You must then appear in court on the date and time that the petition is noticed to be heard. In court, the landlord is known as the petitioner, and the tenant is known as the respondent. In most landlord-tenant courts, if all parties appear, you will be required to conference the case (talk about it) with your tenant, often outside the courtroom, in an effort to settle the case. If the parties can reach an agreement, you will have to either draft or fill out a stipulation of settlement form and present it to the judge. If it is approved, your case will be settled.
If settlement is not possible, then a hearing will be held, usually the same day (except in Nassau County). At the hearing, you will have to testify, present your evidence and prove your case; the tenant will have the opportunity to present whatever defenses he or she may have. Then the judge will make a decision.
Each party (landlord and tenant) is entitled to one adjournment as a matter of right. An adjournment is a postponement of the case to another day, which must be requested of the court. If the other party does not consent to the adjournment request, then the maximum time the case can be adjourned is for ten days (seven in the Suffolk County District Court, since each district only holds landlord-tenant court one day per week).
If the landlord appears and the tenant does not, then the landlord will usually be entitled to a default judgment for all of the relief requested in the petition. If the tenant appears and the landlord does not, the case will usually be dismissed. The case will also usually be dismissed if no parties appear in court. In a non-payment proceeding, if your tenant shows up to court and offers you all of the back rent in cash, you must accept it and reinstate the tenancy.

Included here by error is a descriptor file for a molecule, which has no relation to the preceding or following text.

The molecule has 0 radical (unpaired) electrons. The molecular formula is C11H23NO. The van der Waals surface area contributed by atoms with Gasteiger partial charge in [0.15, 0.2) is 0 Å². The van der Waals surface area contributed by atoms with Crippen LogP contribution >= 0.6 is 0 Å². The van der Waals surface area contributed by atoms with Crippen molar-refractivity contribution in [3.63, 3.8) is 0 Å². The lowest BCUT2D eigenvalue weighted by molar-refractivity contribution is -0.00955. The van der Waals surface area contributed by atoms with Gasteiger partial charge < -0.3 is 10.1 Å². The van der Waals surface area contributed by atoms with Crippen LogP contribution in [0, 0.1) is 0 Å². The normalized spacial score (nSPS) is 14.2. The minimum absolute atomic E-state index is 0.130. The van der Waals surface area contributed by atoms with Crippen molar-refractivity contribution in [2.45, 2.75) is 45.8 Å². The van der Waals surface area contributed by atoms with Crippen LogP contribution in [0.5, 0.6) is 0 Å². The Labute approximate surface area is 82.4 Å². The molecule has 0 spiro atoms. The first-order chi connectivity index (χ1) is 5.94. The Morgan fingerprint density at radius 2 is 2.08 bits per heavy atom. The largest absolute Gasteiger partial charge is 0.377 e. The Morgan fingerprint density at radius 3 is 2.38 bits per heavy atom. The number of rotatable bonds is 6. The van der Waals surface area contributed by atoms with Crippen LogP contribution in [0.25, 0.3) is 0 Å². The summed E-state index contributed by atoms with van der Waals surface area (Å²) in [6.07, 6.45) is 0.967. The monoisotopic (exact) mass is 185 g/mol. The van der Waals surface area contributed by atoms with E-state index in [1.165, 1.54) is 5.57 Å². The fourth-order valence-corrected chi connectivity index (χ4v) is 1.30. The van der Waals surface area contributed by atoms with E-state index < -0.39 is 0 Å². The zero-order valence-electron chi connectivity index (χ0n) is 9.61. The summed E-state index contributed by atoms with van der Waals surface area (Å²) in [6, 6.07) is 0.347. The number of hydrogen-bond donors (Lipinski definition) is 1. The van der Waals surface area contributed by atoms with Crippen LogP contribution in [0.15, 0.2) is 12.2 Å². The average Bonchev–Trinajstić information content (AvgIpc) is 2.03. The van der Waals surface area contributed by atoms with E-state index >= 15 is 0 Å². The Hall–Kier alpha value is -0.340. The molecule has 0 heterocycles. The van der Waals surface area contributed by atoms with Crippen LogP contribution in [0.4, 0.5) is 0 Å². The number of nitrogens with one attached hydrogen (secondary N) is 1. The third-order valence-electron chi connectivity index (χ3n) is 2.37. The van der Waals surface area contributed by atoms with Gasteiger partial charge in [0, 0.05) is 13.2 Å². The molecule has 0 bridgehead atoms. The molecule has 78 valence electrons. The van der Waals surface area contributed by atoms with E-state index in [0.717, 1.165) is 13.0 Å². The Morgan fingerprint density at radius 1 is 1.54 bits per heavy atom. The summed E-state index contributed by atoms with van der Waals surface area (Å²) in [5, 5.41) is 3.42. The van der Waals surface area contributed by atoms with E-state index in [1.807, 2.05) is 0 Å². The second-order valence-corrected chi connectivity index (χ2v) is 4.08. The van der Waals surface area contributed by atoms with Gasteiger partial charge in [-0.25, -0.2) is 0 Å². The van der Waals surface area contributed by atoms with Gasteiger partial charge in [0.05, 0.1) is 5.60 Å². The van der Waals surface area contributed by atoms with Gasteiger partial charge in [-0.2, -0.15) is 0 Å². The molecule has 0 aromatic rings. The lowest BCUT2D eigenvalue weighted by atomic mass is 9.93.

The relief a landlord seeks in court is a judgment of possession, a monetary judgment (for back rent) and a warrant of eviction (an order for the Sheriff to remove the tenant). If you are awarded these things you will need to know what to do with them. If there is no monetary award then you can simply take your judgment and warrant to the Sheriff for enforcement. If there is also a monetary judgment, however, then you must first file it with the county clerk and obtain an execution judgment before visiting the Sheriff.
There is also the question of what to do when you want to evict someone other than a tenant, or when you want to evict a tenant for reasons other than rent. In those cases, the hold-over proceeding is appropriate. These types of proceedings take longer than non-payment proceedings and require a special type of notice, depending on the circumstances, to be served on the tenants or persons to be evicted before you can bring the proceeding.
Navigating the landlord-tenant eviction process is not easy, and attempting to do it yourself is not advisable by the courts, as many landlords have learned the hard way. It is highly recommended that you retain an experienced landlord-tenant attorney to handle your matter.